Untold Stories

1. I’ve been immersing myself in Untold Stories by British humorist, playwright and critic Alan Bennett. Bennett began his career in 1960 as a member of a popular British comic troupe that also featured Dudley Moore, Jonathan Miller and Peter Cook. Bennett has since settled into a career as a roving intellectual and melancholy prose stylist with a wide range of cultural interests — television, Thomas Gainsborough, the history of Leeds, England, his own plays — and many of these subjects are treated in his new book. Here he is on poet Philip Larkin:

Fifteen years dead Larkin is still a looming presence so I will try and be terse. He writes with clarity and a determined ordinariness that does not exclude (and often underpins) the lyrical. He is always accessible, his language compact, though occasionally arcane. Fond of compound adjectives — air-sharpened, rain-ceased, bone-riddled — he shares this with Hardy, with whom he invites comparison though his sentiments are less gawky, what they have most in common a deep, unshiftable despair.

2. The Clarks of Cooperstown, a new book by Nicholas Fox Weber about a family of influential art collectors, has been getting lots of attention in the art world, though it seems the attention is unwelcome by those carrying on the Clark legacy. The book details an admirable long history of art patronage, but it also details some gay relationships in the family as well as a few interesting political associations. Word on the street is that parties close to the wealthy Clark family are leaning on major art institutions (including the Metropolitan Museum of Art, which is running a major exhibition from the Clark collection right now) to not stock Weber’s new book, published by Alfred A. Knopf, in their museum bookshops. All of which just makes it sound like a book I’d really like to read. You can’t buy it at the Met, but you can buy it here.

3. I said that nobody seemed to care about Soft Skull’s sudden announcement that it was being folded into a larger publishing company, but it turns out many do care. Soft Skull publisher Richard Nash posted a thoughtful explanation of the changes on Soft Skull’s blog. There should be no mistaking the fact that this sale is not an attempt at creative or financial synergy, but rather a necessary consequence of a major book distributor default several months ago. There is a positive angle here, though, in that the merger gives Nash control over Counterpoint Books as well as the future Soft Skull. Richard Nash publishing Gary Snyder? Looks like that’s in the cards.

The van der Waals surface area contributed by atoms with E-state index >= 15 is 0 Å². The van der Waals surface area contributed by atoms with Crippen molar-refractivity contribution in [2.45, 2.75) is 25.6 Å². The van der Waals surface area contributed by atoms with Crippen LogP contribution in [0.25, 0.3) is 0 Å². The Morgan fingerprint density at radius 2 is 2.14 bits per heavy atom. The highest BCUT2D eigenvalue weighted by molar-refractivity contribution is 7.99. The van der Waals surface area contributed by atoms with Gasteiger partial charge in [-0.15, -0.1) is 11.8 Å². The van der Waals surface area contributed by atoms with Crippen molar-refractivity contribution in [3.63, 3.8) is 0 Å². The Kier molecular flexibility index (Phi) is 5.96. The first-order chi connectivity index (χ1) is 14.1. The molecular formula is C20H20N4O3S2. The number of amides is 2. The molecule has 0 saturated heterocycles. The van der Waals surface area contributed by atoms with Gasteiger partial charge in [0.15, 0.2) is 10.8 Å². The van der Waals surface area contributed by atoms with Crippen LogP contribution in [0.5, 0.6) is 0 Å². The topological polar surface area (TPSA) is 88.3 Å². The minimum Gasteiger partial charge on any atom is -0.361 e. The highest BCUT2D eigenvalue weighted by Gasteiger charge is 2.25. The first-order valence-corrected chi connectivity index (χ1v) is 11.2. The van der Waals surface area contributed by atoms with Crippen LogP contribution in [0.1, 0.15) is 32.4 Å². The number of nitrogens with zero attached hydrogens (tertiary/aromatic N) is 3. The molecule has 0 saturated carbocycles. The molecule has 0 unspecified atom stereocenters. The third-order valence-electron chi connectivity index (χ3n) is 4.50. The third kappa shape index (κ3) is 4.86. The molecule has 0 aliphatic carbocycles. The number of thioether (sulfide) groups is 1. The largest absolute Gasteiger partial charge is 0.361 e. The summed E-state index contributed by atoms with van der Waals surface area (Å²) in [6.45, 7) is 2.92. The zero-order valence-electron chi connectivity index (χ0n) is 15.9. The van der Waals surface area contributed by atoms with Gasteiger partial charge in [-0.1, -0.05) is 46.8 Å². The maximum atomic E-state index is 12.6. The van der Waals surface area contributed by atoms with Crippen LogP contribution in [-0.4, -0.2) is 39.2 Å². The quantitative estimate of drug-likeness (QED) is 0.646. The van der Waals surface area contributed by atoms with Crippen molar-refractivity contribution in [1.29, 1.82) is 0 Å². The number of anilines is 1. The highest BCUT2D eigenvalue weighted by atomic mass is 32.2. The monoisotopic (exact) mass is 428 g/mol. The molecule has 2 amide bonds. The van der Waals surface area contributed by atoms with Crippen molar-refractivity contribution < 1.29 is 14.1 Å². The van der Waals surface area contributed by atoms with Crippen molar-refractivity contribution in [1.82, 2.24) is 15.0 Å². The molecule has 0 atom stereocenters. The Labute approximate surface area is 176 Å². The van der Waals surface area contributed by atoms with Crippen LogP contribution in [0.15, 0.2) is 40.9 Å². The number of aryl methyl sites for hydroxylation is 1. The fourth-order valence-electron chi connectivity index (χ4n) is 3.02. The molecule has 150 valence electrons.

2 Responses

  1. Postcards From the MergeIt’s
    Postcards From the Merge

    It’s heartening to know that Richard Nash, in the true spirit of blogging, will let us in on the merger transition details. What an opportunity for both Nash and his readers. I think that’s pretty cool and I’m looking forward to following it.

  2. BennettGot the Untold Stories

    Got the Untold Stories book for Christmas from my mum this year. Coincidentally, I had bought Larkin’s Complete Poems a week earlier, which I then lent to my mum. I remember reading the part about Larkin and wishing I had my new Larkin book with me to take another look, with what Bennett had said in mind. He, Bennett, is what we here in England call a national treasure. I do not know if you have a similar concept in the states, but it has a lot to do with being close to being a genius (but not quite) in the arts, and, I suppose, somehow coupling that with a simplicity of expression and demeanour, a reserved English sensibility. Other national treasures are such folk as Bill Oddie, Dame Judy Dench, and Michael Palin. Bennett has this, this ordinariness in abundance (you might even call it a pathological ordinariness), and so did Larkin, and the melancholia you speak of too. Though, then again, he, Bennett, seems much more of a realist than a sourpuss. He does not tend towards the dreamy and the ethereal, unless he can pin it down to something quite actual, say, a church exterior, or a cream cracker under the settee (a reference to his Talking Heads monologues). Well, that is all, really.

    A profoundly feeling man, Bennett, for sure, tuned into something of worth. I think the book, Untold Stories, is worth a read. Not depressing as such, but achingly and simply real, a view into a type of Englishness that is certainly fading from view. The stuff about his mother’s nervous breakdowns are touching.

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